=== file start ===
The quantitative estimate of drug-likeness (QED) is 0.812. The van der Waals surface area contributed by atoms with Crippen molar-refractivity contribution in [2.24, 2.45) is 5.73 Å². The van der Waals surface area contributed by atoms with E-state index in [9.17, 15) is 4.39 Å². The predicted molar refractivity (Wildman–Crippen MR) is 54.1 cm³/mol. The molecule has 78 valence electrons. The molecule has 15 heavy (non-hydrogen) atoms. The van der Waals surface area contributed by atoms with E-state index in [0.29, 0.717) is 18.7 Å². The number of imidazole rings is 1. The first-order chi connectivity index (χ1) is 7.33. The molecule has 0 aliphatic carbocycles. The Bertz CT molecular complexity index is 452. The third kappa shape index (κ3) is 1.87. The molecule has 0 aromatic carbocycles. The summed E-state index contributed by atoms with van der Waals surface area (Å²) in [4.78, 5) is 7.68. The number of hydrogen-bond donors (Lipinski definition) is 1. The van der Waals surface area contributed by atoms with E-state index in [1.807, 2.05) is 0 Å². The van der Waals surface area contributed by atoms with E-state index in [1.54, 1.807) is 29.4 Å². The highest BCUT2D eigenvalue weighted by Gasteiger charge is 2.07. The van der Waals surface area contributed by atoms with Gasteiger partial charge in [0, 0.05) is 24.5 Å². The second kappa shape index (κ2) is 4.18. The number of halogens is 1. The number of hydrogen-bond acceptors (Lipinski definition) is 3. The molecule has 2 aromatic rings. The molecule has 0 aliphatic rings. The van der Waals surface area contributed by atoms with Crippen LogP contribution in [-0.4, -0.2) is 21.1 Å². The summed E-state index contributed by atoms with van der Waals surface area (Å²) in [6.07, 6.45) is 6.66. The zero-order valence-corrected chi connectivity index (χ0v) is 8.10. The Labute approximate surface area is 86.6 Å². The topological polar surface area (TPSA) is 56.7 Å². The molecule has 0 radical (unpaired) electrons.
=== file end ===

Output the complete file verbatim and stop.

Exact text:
The quantitative estimate of drug-likeness (QED) is 0.812. The van der Waals surface area contributed by atoms with Crippen molar-refractivity contribution in [2.24, 2.45) is 5.73 Å². The van der Waals surface area contributed by atoms with E-state index in [9.17, 15) is 4.39 Å². The predicted molar refractivity (Wildman–Crippen MR) is 54.1 cm³/mol. The molecule has 78 valence electrons. The molecule has 15 heavy (non-hydrogen) atoms. The van der Waals surface area contributed by atoms with E-state index in [0.29, 0.717) is 18.7 Å². The number of imidazole rings is 1. The first-order chi connectivity index (χ1) is 7.33. The molecule has 0 aliphatic carbocycles. The Bertz CT molecular complexity index is 452. The third kappa shape index (κ3) is 1.87. The molecule has 0 aromatic carbocycles. The summed E-state index contributed by atoms with van der Waals surface area (Å²) in [4.78, 5) is 7.68. The number of hydrogen-bond donors (Lipinski definition) is 1. The van der Waals surface area contributed by atoms with E-state index in [1.807, 2.05) is 0 Å². The van der Waals surface area contributed by atoms with E-state index in [1.54, 1.807) is 29.4 Å². The highest BCUT2D eigenvalue weighted by Gasteiger charge is 2.07. The van der Waals surface area contributed by atoms with Gasteiger partial charge in [0, 0.05) is 24.5 Å². The second kappa shape index (κ2) is 4.18. The number of halogens is 1. The number of hydrogen-bond acceptors (Lipinski definition) is 3. The molecule has 2 aromatic rings. The molecule has 0 aliphatic rings. The van der Waals surface area contributed by atoms with Crippen LogP contribution in [-0.4, -0.2) is 21.1 Å². The summed E-state index contributed by atoms with van der Waals surface area (Å²) in [6.07, 6.45) is 6.66. The zero-order valence-corrected chi connectivity index (χ0v) is 8.10. The Labute approximate surface area is 86.6 Å². The topological polar surface area (TPSA) is 56.7 Å². The molecule has 0 radical (unpaired) electrons.